What Prayer Can Do: Workplace Battles

A high-tech worker is reminded that her demanding new boss doesn't have the power—God does.

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- Posted on Mar 6, 2013

Rebecca Krusee

High-tech work in Silicon Valley was always demanding, but my new boss made it unbearable. The first thing he did was move my office across from his so he could interrupt me all day, demanding updates or reports on top of my already backbreaking workload.

Quitting time? Never. He’d follow me to the commuter van with more demands. Once he chased me out into the parking lot and gave me a laptop. “Now you can work while you commute,” he said.

All the pressure took its toll. I tossed and turned at night. I churned out reports at home instead of spending time with my family. Clumps of hair came out in my brush. One afternoon my chest seized up. I couldn’t breathe. I shook all over. The doctor said I’d had a panic attack.

While my family sang the opening hymn at church one Sunday morning, I went over shipping schedules with the office from my cell phone in the vestibule.

“I feel like David battling Goliath,” I whispered to my husband, Randy, when I finally joined him and the kids in the pew.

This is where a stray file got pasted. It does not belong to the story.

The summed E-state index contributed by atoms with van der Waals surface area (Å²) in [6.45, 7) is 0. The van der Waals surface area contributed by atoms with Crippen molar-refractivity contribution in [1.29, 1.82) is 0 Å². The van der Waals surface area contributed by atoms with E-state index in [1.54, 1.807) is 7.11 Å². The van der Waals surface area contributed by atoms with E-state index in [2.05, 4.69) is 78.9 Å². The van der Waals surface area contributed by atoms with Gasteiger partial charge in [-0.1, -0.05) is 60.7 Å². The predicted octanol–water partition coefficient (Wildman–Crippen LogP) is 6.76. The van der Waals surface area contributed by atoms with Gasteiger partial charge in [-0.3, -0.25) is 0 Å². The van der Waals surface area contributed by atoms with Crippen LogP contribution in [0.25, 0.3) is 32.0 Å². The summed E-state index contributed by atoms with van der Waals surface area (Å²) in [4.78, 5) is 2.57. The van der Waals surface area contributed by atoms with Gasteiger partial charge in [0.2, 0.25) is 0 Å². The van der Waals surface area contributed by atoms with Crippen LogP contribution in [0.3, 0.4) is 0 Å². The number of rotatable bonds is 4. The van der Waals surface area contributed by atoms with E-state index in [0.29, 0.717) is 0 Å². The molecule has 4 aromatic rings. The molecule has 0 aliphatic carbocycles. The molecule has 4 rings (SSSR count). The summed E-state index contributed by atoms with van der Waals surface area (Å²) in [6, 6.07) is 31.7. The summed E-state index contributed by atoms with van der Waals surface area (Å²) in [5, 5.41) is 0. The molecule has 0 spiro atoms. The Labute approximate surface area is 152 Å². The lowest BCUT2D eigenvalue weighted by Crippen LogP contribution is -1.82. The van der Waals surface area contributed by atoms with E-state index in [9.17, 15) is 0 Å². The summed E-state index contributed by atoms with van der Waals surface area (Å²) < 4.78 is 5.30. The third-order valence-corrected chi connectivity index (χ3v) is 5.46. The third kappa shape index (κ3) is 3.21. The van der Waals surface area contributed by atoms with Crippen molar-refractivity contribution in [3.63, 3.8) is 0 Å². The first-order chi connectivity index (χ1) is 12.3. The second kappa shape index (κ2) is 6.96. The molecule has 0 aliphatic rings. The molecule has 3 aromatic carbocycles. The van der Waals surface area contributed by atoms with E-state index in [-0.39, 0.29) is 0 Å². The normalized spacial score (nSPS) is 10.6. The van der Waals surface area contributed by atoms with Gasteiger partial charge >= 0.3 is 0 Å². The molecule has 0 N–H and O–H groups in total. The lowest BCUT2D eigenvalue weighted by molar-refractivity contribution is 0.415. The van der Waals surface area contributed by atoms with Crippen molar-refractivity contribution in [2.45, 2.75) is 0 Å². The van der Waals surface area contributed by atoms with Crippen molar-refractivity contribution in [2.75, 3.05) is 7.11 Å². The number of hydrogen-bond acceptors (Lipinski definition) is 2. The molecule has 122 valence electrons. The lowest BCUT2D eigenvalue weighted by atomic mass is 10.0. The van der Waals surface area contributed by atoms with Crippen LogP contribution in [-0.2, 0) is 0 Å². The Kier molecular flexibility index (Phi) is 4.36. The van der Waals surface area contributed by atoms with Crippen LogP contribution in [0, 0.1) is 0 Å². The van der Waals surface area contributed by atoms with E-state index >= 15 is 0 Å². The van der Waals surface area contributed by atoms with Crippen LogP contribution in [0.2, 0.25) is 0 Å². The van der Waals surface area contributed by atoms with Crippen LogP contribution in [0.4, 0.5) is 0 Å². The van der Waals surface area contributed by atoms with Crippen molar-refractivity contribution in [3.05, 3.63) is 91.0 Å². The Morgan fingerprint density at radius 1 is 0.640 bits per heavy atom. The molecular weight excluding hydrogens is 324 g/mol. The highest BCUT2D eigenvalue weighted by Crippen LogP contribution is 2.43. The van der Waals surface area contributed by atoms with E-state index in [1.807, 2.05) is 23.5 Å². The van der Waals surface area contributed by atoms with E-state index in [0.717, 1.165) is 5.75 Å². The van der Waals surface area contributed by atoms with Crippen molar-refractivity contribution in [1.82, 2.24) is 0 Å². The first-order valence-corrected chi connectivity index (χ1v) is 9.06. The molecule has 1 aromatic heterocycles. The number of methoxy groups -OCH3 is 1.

“Maybe you should change the way you react to him,” Randy said. Sure. Easy for him to say.

Later that week I picked up my daughter from her afterschool youth program. She handed me a picture she’d colored herself: David and Goliath. What a coincidence. I hung it up in my office.

Then my son came home from Sunday School miming David with his slingshot. “I love that story,” he said. My pager buzzed. My boss was ordering me in to work to do inventory. Another Sunday ruined. Goliath had struck again!

The subject of the sermon the following Sunday? David and Goliath! Obviously, God was trying to tell me something. I’d forgotten that David beat Goliath because he had God on his side.

God, you’re right. This problem is just too big for me alone. From then on I stopped worrying about my boss and trusted that God would give me the strength to handle the pressure. I might not be able to change the situation but I could change the way I responded to it.

Not long after, we got news at work. Our new director was suddenly moving on. By then, though, I’d already won the battle.

 

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